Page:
Molly Wright Steenson
Molly Wright Steenson is an associate professor in the Carnegie Mellon School of Design. She researches the history of design, architecture, computation and artificial intelligence from the 1950s to the present, and is completing a book titled Architectures of Interactivity that explores these linkages, with a focus on the practices of Nicholas Negroponte, Cedric Price, Christopher Alexander, and Richard Saul Wurman.  Molly began working with the Web in 1995 at a wide variety of companies including Reuters, Scient, Netscape, and Razorfish. She cofounded Maxi, an award-winning women’s webzine, in the 90s. As a design researcher, she examines the effect of personal technology on its users, including projects in India and China for Microsoft Research and ReD Associates/Intel Research. She holds a Ph.D. and M.A. in Architecture from Princeton, a Master’s in Environmental Design from the Yale School of Architecture and a B.A. in German from the University of Wisconsin-Madison.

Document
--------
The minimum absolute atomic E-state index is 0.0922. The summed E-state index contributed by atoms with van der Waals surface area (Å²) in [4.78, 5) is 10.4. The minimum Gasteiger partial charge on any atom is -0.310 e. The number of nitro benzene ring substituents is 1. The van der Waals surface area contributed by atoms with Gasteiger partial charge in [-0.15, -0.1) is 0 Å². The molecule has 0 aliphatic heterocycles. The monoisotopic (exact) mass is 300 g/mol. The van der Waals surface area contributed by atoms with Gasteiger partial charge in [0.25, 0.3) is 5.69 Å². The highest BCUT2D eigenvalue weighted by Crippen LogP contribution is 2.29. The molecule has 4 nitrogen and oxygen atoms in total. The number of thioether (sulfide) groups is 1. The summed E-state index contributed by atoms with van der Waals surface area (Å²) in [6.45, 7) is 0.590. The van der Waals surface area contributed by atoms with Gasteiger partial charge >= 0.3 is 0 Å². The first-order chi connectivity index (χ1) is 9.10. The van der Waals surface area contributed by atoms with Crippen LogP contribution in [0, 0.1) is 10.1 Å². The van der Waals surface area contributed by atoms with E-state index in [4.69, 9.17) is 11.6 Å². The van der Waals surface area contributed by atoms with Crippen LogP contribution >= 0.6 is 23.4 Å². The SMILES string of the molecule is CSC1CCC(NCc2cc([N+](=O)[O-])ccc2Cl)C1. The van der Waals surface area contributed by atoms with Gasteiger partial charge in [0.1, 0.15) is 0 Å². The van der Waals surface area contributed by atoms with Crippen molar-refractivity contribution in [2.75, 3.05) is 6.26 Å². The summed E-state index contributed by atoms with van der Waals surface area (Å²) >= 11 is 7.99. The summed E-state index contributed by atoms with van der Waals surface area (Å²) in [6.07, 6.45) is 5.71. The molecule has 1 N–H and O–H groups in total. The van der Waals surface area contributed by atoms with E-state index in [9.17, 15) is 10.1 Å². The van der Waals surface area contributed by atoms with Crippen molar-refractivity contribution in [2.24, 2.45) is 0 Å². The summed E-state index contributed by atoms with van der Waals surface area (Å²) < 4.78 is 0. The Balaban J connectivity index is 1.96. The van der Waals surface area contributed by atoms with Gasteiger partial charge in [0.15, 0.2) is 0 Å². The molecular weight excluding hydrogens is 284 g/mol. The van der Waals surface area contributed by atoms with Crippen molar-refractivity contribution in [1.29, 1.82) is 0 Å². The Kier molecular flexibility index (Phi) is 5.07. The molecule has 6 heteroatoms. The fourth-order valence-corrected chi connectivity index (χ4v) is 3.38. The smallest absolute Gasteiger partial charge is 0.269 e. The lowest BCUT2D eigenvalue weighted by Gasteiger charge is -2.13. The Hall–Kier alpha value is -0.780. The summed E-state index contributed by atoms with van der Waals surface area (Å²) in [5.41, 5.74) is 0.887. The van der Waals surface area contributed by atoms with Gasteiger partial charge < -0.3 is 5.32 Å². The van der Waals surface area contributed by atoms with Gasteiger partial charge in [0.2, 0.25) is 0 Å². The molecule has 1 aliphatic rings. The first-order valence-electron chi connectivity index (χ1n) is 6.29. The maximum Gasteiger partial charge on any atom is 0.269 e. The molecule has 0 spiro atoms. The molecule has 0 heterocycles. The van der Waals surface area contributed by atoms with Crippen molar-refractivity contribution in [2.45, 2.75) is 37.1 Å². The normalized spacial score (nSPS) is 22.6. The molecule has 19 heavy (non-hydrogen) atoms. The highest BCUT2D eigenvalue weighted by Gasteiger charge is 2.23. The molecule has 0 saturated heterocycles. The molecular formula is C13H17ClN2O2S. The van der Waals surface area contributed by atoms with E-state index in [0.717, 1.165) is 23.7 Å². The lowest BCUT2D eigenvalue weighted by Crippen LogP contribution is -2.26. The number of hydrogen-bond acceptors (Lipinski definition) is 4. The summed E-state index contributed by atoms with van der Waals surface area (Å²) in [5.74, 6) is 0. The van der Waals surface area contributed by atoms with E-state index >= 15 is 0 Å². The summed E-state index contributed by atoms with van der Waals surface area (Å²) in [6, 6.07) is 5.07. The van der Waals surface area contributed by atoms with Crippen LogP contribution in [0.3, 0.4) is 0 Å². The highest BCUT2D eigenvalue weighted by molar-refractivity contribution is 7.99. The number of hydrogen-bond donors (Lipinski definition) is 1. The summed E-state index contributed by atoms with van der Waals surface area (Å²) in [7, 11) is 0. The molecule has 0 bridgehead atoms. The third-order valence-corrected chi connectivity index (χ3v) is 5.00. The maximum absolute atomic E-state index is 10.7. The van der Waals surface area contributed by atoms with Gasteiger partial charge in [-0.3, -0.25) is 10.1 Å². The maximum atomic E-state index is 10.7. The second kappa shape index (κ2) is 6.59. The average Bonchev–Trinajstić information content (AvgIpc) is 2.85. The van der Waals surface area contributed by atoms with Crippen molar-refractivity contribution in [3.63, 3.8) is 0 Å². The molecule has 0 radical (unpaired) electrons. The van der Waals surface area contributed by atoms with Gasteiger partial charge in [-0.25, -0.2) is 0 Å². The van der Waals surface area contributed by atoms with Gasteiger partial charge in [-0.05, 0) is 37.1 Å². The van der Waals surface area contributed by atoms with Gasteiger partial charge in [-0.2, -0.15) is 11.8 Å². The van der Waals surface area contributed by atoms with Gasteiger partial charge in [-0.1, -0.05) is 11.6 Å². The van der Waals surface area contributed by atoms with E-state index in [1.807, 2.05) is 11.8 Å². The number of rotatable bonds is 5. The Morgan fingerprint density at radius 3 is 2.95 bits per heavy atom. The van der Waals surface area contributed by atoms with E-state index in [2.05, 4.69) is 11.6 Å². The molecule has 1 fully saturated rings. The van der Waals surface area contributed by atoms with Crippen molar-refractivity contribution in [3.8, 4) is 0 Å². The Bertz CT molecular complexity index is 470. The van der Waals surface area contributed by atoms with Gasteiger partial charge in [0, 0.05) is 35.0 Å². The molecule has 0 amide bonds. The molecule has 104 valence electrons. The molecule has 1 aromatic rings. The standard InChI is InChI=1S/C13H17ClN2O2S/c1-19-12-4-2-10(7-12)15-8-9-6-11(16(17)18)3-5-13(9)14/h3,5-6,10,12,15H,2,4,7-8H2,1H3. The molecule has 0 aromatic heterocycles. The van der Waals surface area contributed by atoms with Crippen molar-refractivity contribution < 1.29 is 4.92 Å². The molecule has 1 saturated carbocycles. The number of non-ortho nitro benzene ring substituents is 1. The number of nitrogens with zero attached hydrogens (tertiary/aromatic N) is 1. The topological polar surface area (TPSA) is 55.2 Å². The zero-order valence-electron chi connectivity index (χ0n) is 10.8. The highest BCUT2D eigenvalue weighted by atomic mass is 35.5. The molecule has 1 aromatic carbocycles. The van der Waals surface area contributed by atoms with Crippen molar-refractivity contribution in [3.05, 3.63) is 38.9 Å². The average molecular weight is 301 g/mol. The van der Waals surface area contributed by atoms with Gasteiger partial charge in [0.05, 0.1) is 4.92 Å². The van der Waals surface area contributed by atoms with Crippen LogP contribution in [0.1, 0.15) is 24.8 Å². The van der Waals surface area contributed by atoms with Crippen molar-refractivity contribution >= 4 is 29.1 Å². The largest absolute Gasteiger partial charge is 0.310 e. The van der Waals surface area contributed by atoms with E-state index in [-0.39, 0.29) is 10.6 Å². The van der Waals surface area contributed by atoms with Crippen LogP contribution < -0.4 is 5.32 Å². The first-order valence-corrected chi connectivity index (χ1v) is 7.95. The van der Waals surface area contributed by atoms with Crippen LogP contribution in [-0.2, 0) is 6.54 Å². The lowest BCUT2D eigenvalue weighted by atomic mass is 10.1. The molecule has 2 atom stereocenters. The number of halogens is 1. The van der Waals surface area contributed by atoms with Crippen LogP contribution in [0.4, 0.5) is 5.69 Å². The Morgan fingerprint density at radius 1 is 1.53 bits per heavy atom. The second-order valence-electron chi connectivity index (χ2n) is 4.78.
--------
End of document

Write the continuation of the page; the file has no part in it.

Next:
These Important Years

Architecture and design have much to teach us in an increasingly sentient and intelligent world. As it turns out, we've been learning those lessons for a long time. In this talk, Molly Wright Steenson looks back to look forward—to the origins of artificial intelligence and cybernetics and its collaborations with designers and architects starting in the 1950s, and the ways that those projects illuminated our ideas about interactivity today.

This nexus of technology, architecture, and design has captivated Molly for over a decade and is the subject of her forthcoming book Architectural Intelligence: How Designers and Architects Created the Digital Landscape (MIT Press). A Minneapolis native who used to live across Loring Park from the Walker Art Center, she is proudly copping the title of this talk from one of her favorite Hüsker Dü songs.